The schools being rebuilt on Cambridge Street are coming in a couple of million dollars under budget, and a landmark is due late this month or in early March: completion of the street frame for the schools of a potentially $160 million complex.
The protected bicycle lane on Cambridge Street will remain in place and stay largely as is, officials said Monday, a disappointment to citizens who complain it is unsafe and hurts businesses – and to councillors who also thought they were seeing simply a bike lane concept test.
The long-missing topic of municipal broadband is returning to public discussion Monday, but city staff says there’s not enough evidence that the community sees a city-owned network as critical, especially compared with an expense in the hundreds of millions of dollars.
While transportation officials work through plans to handle traffic dangers in Porter and Inman squares, two city councillors are proposing a solution for a Central Square intersection that makes up some of the most dangerous stretches of road in the city.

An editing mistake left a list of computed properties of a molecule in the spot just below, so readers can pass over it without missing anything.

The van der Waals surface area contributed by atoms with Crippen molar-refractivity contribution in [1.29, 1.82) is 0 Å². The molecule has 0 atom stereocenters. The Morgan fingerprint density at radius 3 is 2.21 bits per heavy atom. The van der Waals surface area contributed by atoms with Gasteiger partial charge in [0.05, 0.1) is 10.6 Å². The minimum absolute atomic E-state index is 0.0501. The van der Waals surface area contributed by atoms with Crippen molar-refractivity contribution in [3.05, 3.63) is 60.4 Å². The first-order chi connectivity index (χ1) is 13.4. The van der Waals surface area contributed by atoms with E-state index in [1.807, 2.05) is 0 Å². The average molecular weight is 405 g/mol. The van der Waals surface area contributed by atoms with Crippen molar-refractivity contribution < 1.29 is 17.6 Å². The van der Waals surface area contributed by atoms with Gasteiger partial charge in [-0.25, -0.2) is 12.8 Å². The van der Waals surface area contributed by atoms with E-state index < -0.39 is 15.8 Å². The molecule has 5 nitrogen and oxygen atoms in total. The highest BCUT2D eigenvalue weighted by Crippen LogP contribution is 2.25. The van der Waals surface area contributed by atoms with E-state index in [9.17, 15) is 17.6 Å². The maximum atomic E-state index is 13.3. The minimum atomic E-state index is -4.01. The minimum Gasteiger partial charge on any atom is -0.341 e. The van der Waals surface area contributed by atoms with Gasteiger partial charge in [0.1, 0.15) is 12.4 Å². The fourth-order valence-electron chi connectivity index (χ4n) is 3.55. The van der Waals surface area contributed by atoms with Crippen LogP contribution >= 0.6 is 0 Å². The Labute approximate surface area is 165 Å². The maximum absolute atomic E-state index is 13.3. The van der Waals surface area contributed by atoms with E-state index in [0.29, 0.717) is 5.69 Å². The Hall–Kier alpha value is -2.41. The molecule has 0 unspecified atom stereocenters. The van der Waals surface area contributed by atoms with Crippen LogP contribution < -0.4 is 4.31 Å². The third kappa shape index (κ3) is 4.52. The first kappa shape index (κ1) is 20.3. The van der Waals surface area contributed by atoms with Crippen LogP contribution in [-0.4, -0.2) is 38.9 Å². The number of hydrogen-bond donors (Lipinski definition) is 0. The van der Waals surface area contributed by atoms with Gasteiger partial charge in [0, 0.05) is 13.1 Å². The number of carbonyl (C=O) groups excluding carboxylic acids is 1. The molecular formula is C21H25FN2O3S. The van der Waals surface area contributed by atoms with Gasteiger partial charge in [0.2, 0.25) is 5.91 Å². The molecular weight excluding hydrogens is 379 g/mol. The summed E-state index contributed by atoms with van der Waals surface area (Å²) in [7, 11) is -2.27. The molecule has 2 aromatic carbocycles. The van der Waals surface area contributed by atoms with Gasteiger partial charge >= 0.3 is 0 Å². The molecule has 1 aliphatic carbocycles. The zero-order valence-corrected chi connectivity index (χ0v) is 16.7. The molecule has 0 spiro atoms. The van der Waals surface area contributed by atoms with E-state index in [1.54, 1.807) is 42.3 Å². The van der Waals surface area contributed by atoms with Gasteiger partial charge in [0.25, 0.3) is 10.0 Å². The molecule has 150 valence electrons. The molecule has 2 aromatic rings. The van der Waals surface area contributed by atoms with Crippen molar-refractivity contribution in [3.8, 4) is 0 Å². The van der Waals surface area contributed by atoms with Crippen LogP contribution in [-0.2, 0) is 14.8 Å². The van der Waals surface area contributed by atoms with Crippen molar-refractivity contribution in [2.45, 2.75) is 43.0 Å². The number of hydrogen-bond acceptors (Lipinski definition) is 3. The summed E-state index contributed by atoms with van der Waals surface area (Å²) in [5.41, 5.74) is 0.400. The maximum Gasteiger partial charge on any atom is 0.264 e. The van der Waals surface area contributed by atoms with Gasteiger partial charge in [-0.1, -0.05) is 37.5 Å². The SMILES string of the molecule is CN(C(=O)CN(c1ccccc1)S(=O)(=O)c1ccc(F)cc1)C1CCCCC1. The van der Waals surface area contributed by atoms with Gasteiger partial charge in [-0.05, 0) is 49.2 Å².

Fittingly, orders by the City Council looking forward to Black History Month in Cambridge arrived with a history lesson. Also on the agenda: encouragement to attend the 32nd annual Rev. Dr. Martin Luther King Jr. Brunch, scheduled for the coming weekend.
A “right of first refusal” bill to give tenants first shot at buying their unit when a building’s owner sells won City Council support 7-2 on Monday, but even councillors voting in favor want a guaranteed right to change its specifics to fit the needs of Cambridge.
The Foundry building has found its architect in Cambridge Seven, a firm based just outside Harvard Square that has built everything from retail and office space to museums and aquariums from Baltimore and Foxboro to China and Kuwait.
City councillor E. Denise Simmons recently told colleagues that the council can prohibit recording of a public meeting. Simmons is wrong – that is not the law.
Legal recreational marijuana is bearing down fast on Massachusetts, with the first sellers able to begin applying for licenses April 1 and be issued them June 1, and the City Council wants to be sure Cambridge is ready.
A zoning petition submitted in September to promote retail vitality and enhance Harvard Square died Wednesday, when the City Council’s Ordinance Committee adjourned a marathon 4.5-hour hearing having handled less than half the petition.